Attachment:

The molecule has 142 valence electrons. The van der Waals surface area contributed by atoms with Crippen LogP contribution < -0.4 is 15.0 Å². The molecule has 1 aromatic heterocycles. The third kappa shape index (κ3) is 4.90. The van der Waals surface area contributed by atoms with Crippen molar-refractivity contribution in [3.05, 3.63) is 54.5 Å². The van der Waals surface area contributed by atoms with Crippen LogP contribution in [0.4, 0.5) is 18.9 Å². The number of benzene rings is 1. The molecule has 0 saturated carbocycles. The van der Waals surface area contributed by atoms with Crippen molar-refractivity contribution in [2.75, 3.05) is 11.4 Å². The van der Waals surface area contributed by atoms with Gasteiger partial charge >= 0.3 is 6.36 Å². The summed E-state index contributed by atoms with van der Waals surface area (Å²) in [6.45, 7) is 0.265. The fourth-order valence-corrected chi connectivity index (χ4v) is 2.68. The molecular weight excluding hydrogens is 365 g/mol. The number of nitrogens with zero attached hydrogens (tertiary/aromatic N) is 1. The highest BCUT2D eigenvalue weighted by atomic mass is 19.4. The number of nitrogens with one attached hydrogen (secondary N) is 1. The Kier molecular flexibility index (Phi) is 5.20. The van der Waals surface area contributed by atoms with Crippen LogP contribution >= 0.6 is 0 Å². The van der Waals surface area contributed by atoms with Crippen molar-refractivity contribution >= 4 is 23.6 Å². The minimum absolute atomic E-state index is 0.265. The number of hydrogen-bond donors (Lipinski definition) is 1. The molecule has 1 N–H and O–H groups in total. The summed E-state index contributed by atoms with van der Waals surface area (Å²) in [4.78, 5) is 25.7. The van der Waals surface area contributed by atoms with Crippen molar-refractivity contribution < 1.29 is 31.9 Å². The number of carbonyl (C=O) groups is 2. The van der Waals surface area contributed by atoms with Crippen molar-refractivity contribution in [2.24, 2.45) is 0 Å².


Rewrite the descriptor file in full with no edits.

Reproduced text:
The molecule has 142 valence electrons. The van der Waals surface area contributed by atoms with Crippen LogP contribution < -0.4 is 15.0 Å². The molecule has 1 aromatic heterocycles. The third kappa shape index (κ3) is 4.90. The van der Waals surface area contributed by atoms with Crippen molar-refractivity contribution in [3.05, 3.63) is 54.5 Å². The van der Waals surface area contributed by atoms with Crippen LogP contribution in [0.4, 0.5) is 18.9 Å². The number of benzene rings is 1. The molecule has 0 saturated carbocycles. The van der Waals surface area contributed by atoms with Crippen molar-refractivity contribution in [2.75, 3.05) is 11.4 Å². The van der Waals surface area contributed by atoms with Gasteiger partial charge >= 0.3 is 6.36 Å². The summed E-state index contributed by atoms with van der Waals surface area (Å²) in [6.45, 7) is 0.265. The fourth-order valence-corrected chi connectivity index (χ4v) is 2.68. The molecular weight excluding hydrogens is 365 g/mol. The number of nitrogens with zero attached hydrogens (tertiary/aromatic N) is 1. The highest BCUT2D eigenvalue weighted by atomic mass is 19.4. The number of nitrogens with one attached hydrogen (secondary N) is 1. The Kier molecular flexibility index (Phi) is 5.20. The van der Waals surface area contributed by atoms with Crippen LogP contribution >= 0.6 is 0 Å². The van der Waals surface area contributed by atoms with Crippen molar-refractivity contribution >= 4 is 23.6 Å². The minimum absolute atomic E-state index is 0.265. The number of hydrogen-bond donors (Lipinski definition) is 1. The molecule has 1 N–H and O–H groups in total. The summed E-state index contributed by atoms with van der Waals surface area (Å²) in [4.78, 5) is 25.7. The van der Waals surface area contributed by atoms with Crippen molar-refractivity contribution < 1.29 is 31.9 Å². The number of carbonyl (C=O) groups is 2. The van der Waals surface area contributed by atoms with Crippen molar-refractivity contribution in [2.24, 2.45) is 0 Å².